What’s in a name? Why you can’t judge grief by a title

Understanding Grief / Understanding Grief : Eleanor Haley



I want to petition the internet, nay, the world, to stop defining, measuring, or comparing people’s grief based on title or primary role. Our titles – i.e., wife, boyfriend, mother, grandfather, friend – can mean so much when we get them. But ultimately, they cannot describe a relationship’s complexities and layers, and therefore cannot convey the nature of someone’s grief. And sadly, when people assume the depths of a person’s grief based on title alone, it often leads to disenfranchised grieving.

I don’t mean to diminish the importance of people’s roles and identities. On the contrary, these things matter a lot to the people who hold them. And when a person fears they’ve lost a role integral to their identity, it can turn their world upside down. I get that. But, a title alone can no more describe a relationship than your name can fully illustrate the unique person you are. 

We talk about “secondary losses,” which are losses that result from a primary loss. And we have the term “cumulative loss,” which describes when someone grieves multiple losses simultaneously. But we don’t to describe how losing one person can feel like losing 50 because of the many spaces they inhabited in your life. 

Think about it; I’ll bet very few of your close loved ones fill just one role for you (or you for them), for example: 

A spouse who is also a best friend and co-parent.

A parent who is also your #1 fan and the person most likely to bail you out of jam.

An aunt who is also your primary caregiver and your most unconditionally loving family member.


Assuming You Know Someone’s Grief Leads to Disenfranchised Grieving

What a title implies is entirely subjective, depending on individual relationships, experiences, and backgrounds. For example, to me, ‘grandfather’ was someone distant who we visited a handful of times a year. My understanding of ‘grandfather’ is utterly different than that of my nieces and nephews, whom my father has lived with since birth and has played an active role in their day-to-day lives.

And many people feel they have a relationship that defies conventional labels. For example, someone could be in a relationship with a partner for 20 years but never marry. Theoretically, that relationship is just as deep and interconnected as any. However, in the absence of a marriage license, many people feel their grief is minimized or denied. As a result, they may experience disenfranchised grieving.

For more about Disenfranchised Grieving, read our article Understanding Disenfranchised Grief.

Some people may even self-stigmatize their grief and internalize feelings of being undeserving. Sensing their grief won’t be validated, they may deny themselves the right to express their sorrow or receive support for it. If you are struggling with the grief of someone who was many things to you, or if you feel people are judging your grief on face value, read below for a few tips.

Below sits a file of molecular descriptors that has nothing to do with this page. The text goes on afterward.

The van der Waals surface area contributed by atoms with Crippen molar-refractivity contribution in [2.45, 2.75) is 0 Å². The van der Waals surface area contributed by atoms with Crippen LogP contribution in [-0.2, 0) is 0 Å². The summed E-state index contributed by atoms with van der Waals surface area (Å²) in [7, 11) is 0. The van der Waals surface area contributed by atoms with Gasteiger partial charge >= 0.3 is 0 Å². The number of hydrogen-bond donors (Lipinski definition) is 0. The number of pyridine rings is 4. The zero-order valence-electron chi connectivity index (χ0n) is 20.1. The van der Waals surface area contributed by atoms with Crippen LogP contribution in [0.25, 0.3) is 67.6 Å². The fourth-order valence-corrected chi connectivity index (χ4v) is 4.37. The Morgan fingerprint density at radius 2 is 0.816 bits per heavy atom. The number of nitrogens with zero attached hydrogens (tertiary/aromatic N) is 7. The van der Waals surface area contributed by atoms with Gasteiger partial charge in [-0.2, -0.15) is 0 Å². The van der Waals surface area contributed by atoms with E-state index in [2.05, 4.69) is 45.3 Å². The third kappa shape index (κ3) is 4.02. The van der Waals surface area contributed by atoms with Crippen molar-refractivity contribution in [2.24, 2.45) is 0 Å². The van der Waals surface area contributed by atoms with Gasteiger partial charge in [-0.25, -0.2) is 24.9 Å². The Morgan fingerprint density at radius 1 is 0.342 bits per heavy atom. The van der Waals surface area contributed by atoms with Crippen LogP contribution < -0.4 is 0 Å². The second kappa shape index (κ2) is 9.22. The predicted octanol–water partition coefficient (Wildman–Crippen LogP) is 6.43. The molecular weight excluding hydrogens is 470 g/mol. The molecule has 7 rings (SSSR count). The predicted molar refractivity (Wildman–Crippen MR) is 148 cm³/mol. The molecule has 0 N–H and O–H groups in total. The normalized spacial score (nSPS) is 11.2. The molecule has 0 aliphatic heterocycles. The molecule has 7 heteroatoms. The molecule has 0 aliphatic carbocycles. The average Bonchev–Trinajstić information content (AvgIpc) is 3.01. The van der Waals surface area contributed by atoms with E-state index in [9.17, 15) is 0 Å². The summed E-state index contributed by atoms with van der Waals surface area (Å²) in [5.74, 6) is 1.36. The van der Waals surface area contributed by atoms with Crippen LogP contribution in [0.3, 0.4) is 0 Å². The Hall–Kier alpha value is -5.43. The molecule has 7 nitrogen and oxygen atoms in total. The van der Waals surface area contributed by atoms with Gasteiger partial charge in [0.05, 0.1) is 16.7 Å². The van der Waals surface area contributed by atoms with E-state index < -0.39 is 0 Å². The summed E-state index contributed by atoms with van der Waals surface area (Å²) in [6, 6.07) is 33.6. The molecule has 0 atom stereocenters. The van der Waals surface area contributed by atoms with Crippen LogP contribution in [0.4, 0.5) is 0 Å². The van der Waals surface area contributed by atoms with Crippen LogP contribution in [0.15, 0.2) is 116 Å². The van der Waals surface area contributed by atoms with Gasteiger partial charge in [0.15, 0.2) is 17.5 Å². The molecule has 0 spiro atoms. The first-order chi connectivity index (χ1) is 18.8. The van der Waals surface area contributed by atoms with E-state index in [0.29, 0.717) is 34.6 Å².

If you’re grieving someone who was many things to you:

Find opportunities to validate to yourself the many things your loved one was, and is, to you. For example:

  • Journal about the spaces they occupied in your life.
  • Make a list of the many roles they played (mother, cheerleader, safe haven, most-trusted advice giver).
  • Talk to others about how important they were to you.
  • Recognize the role(s) they continue to have in your life.

If you’re feeling vulnerable to stigma and disenfranchised grieving:

Two: If you are feeling vulnerable to stigma, self-stigma, and disenfranchised grieving, remind yourself of the following. If it helps–say it out loud, write it down on a post-it, or say it to yourself in the mirror.

  • You are entitled to your grief-related feelings. You do not need anyone’s else’s validation or approval. Your feelings are valid because you feel them.
  • Feelings are neither good or bad, right or wrong, they just are. If they exist, they exist.
  • You are just as deserving of peace of mind and well-being as anyone else, and so it’s just as necessary for your to find ways to cope with your grief as anyone else. Pretending your grief doesn’t exist won’t make it go away.
  • You are deserving of compassion and grief support. If someone else minimizes your grief and your need for support, you can either choose to tell them or choose to ignore them. But choosing to believe them is not a useful option.

If you’re supporting someone who’s grieving:

  • Try and enter interactions with your grieving friend or family member with an open mind. Throw out any preconceived notions about X relationship causing Y amount of grief. Grief does not work this way.  
  • If you’re going to assume anything, assume the person is grieving profoundly and needs support. Let the person tell you if this isn’t the case, not the other way around.
  • If you have a relationship where it would be appropriate to ask questions, ask them about their relationship with their loved one. Asking questions allows the grieving person to talk about the many things their loved one may have been to them, which can be a validating experience. It also helps you to be a more supportive person.